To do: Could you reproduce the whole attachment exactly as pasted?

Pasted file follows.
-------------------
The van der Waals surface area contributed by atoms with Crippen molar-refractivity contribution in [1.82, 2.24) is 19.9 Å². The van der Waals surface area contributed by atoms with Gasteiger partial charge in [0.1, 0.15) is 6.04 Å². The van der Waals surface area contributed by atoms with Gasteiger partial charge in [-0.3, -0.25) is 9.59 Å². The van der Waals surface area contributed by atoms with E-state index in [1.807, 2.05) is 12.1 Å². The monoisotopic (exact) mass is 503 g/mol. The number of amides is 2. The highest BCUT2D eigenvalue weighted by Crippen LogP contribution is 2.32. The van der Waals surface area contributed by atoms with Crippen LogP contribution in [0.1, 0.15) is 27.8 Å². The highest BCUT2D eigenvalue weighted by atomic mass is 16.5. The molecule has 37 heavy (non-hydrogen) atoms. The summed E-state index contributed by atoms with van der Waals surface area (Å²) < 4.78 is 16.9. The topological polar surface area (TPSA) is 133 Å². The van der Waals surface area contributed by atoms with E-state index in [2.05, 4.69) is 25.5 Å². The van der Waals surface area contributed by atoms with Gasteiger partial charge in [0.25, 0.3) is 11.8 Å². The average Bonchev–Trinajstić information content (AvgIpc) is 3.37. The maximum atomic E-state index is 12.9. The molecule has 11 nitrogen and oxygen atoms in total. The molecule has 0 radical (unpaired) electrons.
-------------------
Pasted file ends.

The van der Waals surface area contributed by atoms with Crippen molar-refractivity contribution in [1.82, 2.24) is 19.9 Å². The van der Waals surface area contributed by atoms with Gasteiger partial charge in [0.1, 0.15) is 6.04 Å². The van der Waals surface area contributed by atoms with Gasteiger partial charge in [-0.3, -0.25) is 9.59 Å². The van der Waals surface area contributed by atoms with E-state index in [1.807, 2.05) is 12.1 Å². The monoisotopic (exact) mass is 503 g/mol. The number of amides is 2. The highest BCUT2D eigenvalue weighted by Crippen LogP contribution is 2.32. The van der Waals surface area contributed by atoms with Crippen LogP contribution in [0.1, 0.15) is 27.8 Å². The highest BCUT2D eigenvalue weighted by atomic mass is 16.5. The molecule has 37 heavy (non-hydrogen) atoms. The summed E-state index contributed by atoms with van der Waals surface area (Å²) < 4.78 is 16.9. The topological polar surface area (TPSA) is 133 Å². The van der Waals surface area contributed by atoms with E-state index in [2.05, 4.69) is 25.5 Å². The van der Waals surface area contributed by atoms with Gasteiger partial charge in [0.25, 0.3) is 11.8 Å². The average Bonchev–Trinajstić information content (AvgIpc) is 3.37. The maximum atomic E-state index is 12.9. The molecule has 11 nitrogen and oxygen atoms in total. The molecule has 0 radical (unpaired) electrons.